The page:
43 Colum. L. Rev. 147 (1943)
War Price and Rationing Boards, The

handle is hein.journals/clr43 and id is 189 raw text is: COLUMBIA LAW REVIEW
VOL. XLIII               MARCH, 1943                      NO. 2
An Experiment in Decentralization
In a typical American town, six men, in shirtsleeves, are gathered
in earnest discussion. Their meeting place was formerly the display
room of the county's largest seller of automobiles, filled with glittering
new models and high-pressure salesmen. The subject of the present
discussion is whether or not an applicant shall be granted the coveted
privilege of buying a new car. That question, in itself symbolic of the
drastic change in our internal economy, is being decided by the Local
War Price and Rationing Board, consisting of two business men, the
secretary of a trade union, a farmer, a lawyer and a minister. The
applicant has claimed that he is using his car, which he asserts is no
longer serviceable, for transporting produce to market from a' farm
which he owns. These facts, if true, would make him eligible for a cer-
tificate; but everyone in the county knows everyone else, and the Board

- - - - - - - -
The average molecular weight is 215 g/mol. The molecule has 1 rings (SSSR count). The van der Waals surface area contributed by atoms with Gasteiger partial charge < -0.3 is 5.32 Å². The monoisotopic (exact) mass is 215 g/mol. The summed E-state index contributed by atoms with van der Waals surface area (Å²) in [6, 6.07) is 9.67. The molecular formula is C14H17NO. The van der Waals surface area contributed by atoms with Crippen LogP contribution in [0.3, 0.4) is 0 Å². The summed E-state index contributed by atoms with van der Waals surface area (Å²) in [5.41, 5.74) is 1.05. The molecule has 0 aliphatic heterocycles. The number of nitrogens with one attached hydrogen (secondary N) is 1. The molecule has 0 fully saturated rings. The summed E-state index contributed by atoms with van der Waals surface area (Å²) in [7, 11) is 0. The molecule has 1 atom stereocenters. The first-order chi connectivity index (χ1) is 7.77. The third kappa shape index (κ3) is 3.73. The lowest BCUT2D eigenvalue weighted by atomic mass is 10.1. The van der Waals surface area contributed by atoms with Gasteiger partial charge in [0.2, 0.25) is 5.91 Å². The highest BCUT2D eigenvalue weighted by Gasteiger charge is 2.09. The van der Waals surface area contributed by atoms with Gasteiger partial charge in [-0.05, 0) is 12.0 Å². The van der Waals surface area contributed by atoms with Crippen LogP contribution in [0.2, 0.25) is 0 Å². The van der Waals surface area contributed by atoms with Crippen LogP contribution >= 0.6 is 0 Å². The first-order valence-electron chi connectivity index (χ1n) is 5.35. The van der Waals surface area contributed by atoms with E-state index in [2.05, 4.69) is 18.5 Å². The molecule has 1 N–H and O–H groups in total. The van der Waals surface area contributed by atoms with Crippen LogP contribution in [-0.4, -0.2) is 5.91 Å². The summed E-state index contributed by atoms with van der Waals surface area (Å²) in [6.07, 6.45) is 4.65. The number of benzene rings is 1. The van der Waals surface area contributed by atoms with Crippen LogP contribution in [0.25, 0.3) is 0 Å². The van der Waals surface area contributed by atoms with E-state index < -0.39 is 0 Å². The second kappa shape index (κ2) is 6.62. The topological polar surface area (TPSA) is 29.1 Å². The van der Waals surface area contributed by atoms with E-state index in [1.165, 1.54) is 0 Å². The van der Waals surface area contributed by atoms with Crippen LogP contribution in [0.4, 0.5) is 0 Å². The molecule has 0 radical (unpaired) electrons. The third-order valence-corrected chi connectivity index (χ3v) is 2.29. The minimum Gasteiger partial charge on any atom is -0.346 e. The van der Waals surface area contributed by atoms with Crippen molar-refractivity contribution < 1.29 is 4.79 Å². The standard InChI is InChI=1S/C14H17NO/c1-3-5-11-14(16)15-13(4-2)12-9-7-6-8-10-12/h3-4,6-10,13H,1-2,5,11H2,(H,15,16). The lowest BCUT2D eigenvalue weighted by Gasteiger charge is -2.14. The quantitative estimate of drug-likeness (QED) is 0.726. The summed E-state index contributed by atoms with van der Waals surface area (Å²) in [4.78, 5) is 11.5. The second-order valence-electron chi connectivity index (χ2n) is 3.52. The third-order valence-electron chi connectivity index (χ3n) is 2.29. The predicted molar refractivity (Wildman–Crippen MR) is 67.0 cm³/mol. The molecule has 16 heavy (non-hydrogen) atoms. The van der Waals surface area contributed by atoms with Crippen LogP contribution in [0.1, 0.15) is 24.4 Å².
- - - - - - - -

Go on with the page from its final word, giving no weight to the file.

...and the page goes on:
knows all the facts. The farm is owned by the applicant's father and is
operated by his brother; moreover, his present car is still adequate. The
application is refused.
In the same state, on the same summer evening, a large public school
is ablaze with light. In one room, a number of men and women, wedged
behind the little desks, are intently studying cabalistic figures on the
blackboard, which are being explained by the lecturer. This is a class
of volunteer workers who will soon be put on panels in the gasoline ra-
tioning program. In another room, a personal hearing is being conducted
in connection with an application for recapped tires; three board mem-
bers and the applicant are going into the facts informally, but with the
utmost thoroughness. The chairmen of all the city's local War Price
and Rationing Boards are meeting in the principal's office for the weekly
discussion. Gasoline coupons are being tailored in the hall and sugar
ration books are being counted in the janitor's cubicle. One hundred
* The opinions expressed in this article represent the personal views of the
writer and do not purport to reflect those of the Office of Price Administration.

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